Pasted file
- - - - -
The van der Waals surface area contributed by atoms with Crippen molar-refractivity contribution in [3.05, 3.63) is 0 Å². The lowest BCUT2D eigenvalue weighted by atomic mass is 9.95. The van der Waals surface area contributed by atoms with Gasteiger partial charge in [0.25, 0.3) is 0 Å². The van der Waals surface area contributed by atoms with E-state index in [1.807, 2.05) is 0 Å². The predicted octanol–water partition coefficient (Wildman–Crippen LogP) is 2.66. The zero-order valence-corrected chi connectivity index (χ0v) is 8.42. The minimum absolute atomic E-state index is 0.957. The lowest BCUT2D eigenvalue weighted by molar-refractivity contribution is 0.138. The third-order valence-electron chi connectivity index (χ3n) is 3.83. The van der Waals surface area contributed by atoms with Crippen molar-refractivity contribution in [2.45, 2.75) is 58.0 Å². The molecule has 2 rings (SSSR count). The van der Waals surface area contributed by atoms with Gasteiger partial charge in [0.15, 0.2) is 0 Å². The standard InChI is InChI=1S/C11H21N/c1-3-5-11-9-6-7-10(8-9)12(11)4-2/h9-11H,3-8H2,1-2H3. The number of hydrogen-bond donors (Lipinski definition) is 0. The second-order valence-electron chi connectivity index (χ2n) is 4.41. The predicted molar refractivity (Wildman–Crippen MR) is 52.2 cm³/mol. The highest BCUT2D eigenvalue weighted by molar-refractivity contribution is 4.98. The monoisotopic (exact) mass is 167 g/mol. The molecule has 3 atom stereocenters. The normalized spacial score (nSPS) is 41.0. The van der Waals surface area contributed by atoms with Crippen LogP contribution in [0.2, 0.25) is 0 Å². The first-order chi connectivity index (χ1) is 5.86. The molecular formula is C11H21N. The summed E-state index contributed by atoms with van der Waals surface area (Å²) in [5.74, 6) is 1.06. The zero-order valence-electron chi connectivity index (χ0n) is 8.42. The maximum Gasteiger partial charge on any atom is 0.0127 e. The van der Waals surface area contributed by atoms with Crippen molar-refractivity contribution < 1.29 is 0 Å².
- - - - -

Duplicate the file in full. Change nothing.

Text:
The van der Waals surface area contributed by atoms with Crippen molar-refractivity contribution in [3.05, 3.63) is 0 Å². The lowest BCUT2D eigenvalue weighted by atomic mass is 9.95. The van der Waals surface area contributed by atoms with Gasteiger partial charge in [0.25, 0.3) is 0 Å². The van der Waals surface area contributed by atoms with E-state index in [1.807, 2.05) is 0 Å². The predicted octanol–water partition coefficient (Wildman–Crippen LogP) is 2.66. The zero-order valence-corrected chi connectivity index (χ0v) is 8.42. The minimum absolute atomic E-state index is 0.957. The lowest BCUT2D eigenvalue weighted by molar-refractivity contribution is 0.138. The third-order valence-electron chi connectivity index (χ3n) is 3.83. The van der Waals surface area contributed by atoms with Crippen molar-refractivity contribution in [2.45, 2.75) is 58.0 Å². The molecule has 2 rings (SSSR count). The van der Waals surface area contributed by atoms with Gasteiger partial charge in [0.15, 0.2) is 0 Å². The standard InChI is InChI=1S/C11H21N/c1-3-5-11-9-6-7-10(8-9)12(11)4-2/h9-11H,3-8H2,1-2H3. The number of hydrogen-bond donors (Lipinski definition) is 0. The second-order valence-electron chi connectivity index (χ2n) is 4.41. The predicted molar refractivity (Wildman–Crippen MR) is 52.2 cm³/mol. The highest BCUT2D eigenvalue weighted by molar-refractivity contribution is 4.98. The monoisotopic (exact) mass is 167 g/mol. The molecule has 3 atom stereocenters. The normalized spacial score (nSPS) is 41.0. The van der Waals surface area contributed by atoms with Crippen LogP contribution in [0.2, 0.25) is 0 Å². The first-order chi connectivity index (χ1) is 5.86. The molecular formula is C11H21N. The summed E-state index contributed by atoms with van der Waals surface area (Å²) in [5.74, 6) is 1.06. The zero-order valence-electron chi connectivity index (χ0n) is 8.42. The maximum Gasteiger partial charge on any atom is 0.0127 e. The van der Waals surface area contributed by atoms with Crippen molar-refractivity contribution < 1.29 is 0 Å².